Frequently Asked Questions
How do I use ELKI?
Just run the jar file, either by double-clicking it or via command line:
java -jar elki.jar. Obviously, you need to have a Java Runtime Environment installed. A window should open that assists you with parameterizing all algorithms released with ELKI.
When developing ELKI, you can run the de.lmu.ifi.dbs.elki.gui.minigui.MiniGUI class to get the GUI.
How do I run ELKI on my corporate database?
Please understand that this is research software. We currently do not offer professional support, and the software is developed and optimized for the use in science; it probably is not as easy to use as you want it to be. You should contact a professional consultant. If you are willing to pay for professional support, you can of course contact us, and we will try to refer you to some alumni that work with ELKI.
Can I extend ELKI?
Absolutely! ELKI is designed around extensions. In fact, every algorithm, index, visualization and even every distance function and data type in ELKI is an extension. When running from the jar file, ELKI uses class lists in
META-INF/elki to discover available functionality, as it is a best practise for service discovery. When running in development mode, any folder in the class path will be scanned for classes implementing the desired interfaces. The MiniGUI will show any class in the dropdown menus it has discovered and that can be automatically instantiated (either by a parameterless constructor, or by implementing the Parameterization API)
How do I visualize results using ELKI?
ResultVisualizer for the
resulthandler parameter (in the MiniGUI, this actually is the default value). If you just want to see your data without even running a real algorithm, you could run the
ByLabelClustering. Technically, we could just make the algorithm parameter optional, but for all the users that are interested in the algorithm results, we actually do want the parameter to be mandatory.
I’d like to script ELKI calls - is there a command line?
ELKI also comes with a powerful command line, accessible as de.lmu.ifi.dbs.elki.application.KDDCLIApplication. Use a command such as
java -cp elki.jar de.lmu.ifi.dbs.elki.application.KDDCLIApplication <parameters> to run ELKI without the tabular UI. Starting with ELKI 0.5.5 there also is a shorthand
java -jar elki.jar KDDCLIApplication, and the Debian and Ubuntu packages come with a command
You can find out about parameters using the
--help switch, find a complete list in the documentation, or copy the command line shown in the first line of the MiniGUI log window.
Is there a complete list of parameters?
Of course. It can be found in the JavaDoc of the release that you are using. Here are the lists for the current release sorted by class name and sorted by option name. The list is automatically generated from the parameterization classes, so it is fairly complete.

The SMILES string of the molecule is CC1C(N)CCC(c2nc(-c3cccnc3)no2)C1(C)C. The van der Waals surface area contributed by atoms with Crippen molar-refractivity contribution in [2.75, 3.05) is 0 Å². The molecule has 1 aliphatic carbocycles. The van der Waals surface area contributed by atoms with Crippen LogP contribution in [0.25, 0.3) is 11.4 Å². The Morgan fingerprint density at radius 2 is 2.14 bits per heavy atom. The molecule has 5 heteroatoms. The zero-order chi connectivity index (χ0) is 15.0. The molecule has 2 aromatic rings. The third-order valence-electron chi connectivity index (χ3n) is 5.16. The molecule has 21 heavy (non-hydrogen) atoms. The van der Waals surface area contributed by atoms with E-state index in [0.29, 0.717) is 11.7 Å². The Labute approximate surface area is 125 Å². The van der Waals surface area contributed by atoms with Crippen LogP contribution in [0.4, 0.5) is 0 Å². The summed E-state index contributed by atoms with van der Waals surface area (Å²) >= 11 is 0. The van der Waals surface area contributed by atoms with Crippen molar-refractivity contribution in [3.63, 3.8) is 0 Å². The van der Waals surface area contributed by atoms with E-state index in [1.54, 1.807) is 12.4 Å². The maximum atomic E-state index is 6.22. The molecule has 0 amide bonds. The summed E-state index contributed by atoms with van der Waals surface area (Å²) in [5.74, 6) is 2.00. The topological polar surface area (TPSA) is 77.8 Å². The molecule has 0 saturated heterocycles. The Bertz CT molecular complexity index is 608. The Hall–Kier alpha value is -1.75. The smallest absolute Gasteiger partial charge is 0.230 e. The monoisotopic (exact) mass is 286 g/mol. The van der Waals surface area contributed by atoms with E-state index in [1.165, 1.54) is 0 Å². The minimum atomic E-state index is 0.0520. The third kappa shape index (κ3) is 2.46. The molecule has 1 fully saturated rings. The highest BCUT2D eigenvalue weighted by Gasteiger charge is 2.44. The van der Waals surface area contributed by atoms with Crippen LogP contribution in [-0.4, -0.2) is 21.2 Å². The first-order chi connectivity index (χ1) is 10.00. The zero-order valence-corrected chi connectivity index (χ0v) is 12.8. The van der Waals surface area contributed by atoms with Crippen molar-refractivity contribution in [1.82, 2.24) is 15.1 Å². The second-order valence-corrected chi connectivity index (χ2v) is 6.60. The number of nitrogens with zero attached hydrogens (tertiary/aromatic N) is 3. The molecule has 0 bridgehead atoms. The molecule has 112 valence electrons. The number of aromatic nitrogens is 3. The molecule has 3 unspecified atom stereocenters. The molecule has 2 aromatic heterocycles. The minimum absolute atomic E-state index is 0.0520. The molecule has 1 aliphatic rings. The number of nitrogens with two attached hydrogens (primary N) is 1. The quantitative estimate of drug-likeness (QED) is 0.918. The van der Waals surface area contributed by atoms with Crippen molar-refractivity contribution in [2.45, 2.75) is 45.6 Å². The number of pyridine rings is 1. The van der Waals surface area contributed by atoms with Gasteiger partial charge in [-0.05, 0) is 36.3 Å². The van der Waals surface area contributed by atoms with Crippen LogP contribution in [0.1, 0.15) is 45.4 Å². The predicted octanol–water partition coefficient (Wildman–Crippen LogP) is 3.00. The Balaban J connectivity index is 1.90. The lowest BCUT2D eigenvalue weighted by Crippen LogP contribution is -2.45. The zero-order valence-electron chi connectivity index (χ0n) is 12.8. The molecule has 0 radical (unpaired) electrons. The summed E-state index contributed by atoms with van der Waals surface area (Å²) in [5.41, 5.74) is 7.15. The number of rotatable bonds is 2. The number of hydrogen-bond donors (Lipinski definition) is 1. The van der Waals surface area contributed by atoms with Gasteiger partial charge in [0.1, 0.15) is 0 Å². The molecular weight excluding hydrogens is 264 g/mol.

What is the
Algorithms have different requirements. For example k-means needs to be able to compute mean vectors and distances between objects and the mean. Therefore, you cannot use k-means with external distance functions, for example (there is however k-medoids which works with arbitrary distance functions). For many algorithms, the limiting factor is the distance function - the Euclidean distance for example is defined on vector fields, not on text.
So this error essentially says: the algorithm / distance function cannot be used with your input data.
Sometimes, the problem can be resolved easily: For example, if an algorithm such as k-means requires the data to be a
NumberVector,field (i.e. number vectors of the same dimensionality), but you only have a
SparseFloatVector input source, adding
-dbc.filter SparseVectorFieldFilter will compute the appropriate vector field (yielding a relation of the type
In other cases, you will first need to “vectorize” your data set. There is alot of literature on feature extraction available.
How do I call ELKI algorithms from Java?
The Parameterization documentation is a good place to start. Make sure to have a look at the unit tests, since these do exactly this: call algorithms from Java. Note that it is often easier to learn also the parameterization API, because it does do a lot of auto configuration. The raw constructors can be quite complex, but many parameters have default values. The parameterization API can use these defaults, while the Java API does not. Plus it performs some extra constraint checking, to avoid misconfigurations. So in our experience it is best to configure at least 90% via parameterization API, and then only the one class that you are particularly interested in via pure Java.
Why does my new algorithm not show up in the MiniGUI?
You probably did not implement the Parameterization API yet. Check the documentation on how to make your algorithm parameterizable by the UI. Note that this is also needed for command line UIs!
Classes will show up in ELKI if they 1a) are in a .jar file, and listed in
META-INF/elki/<interface>, 1b) are not in a jar file (via slow scanning, useful during development) and 2) if they are instantiable via the Parameterization API.
How do I make my algorithm parameterizable?
Both the command line and graphical interfaces rely on an API that specified parameter names and value constraints. This in particular allows the automatic generation of the UI and generation of documentation. For details on the parameterization API, check out the separate wiki page on Parameterization!
Where can I get help?
You can subscribe to the user mailing list, by sending an email to Mailman manual).with the subject “subscribe” or “unsubscribe” (
If you have a programming question, you can also try asking at StackOverflow. But you should understand that this is a general (and third-party operated) programming community; questions just on how to use it may be considered off-topic there, and may be closed quickly without an answer.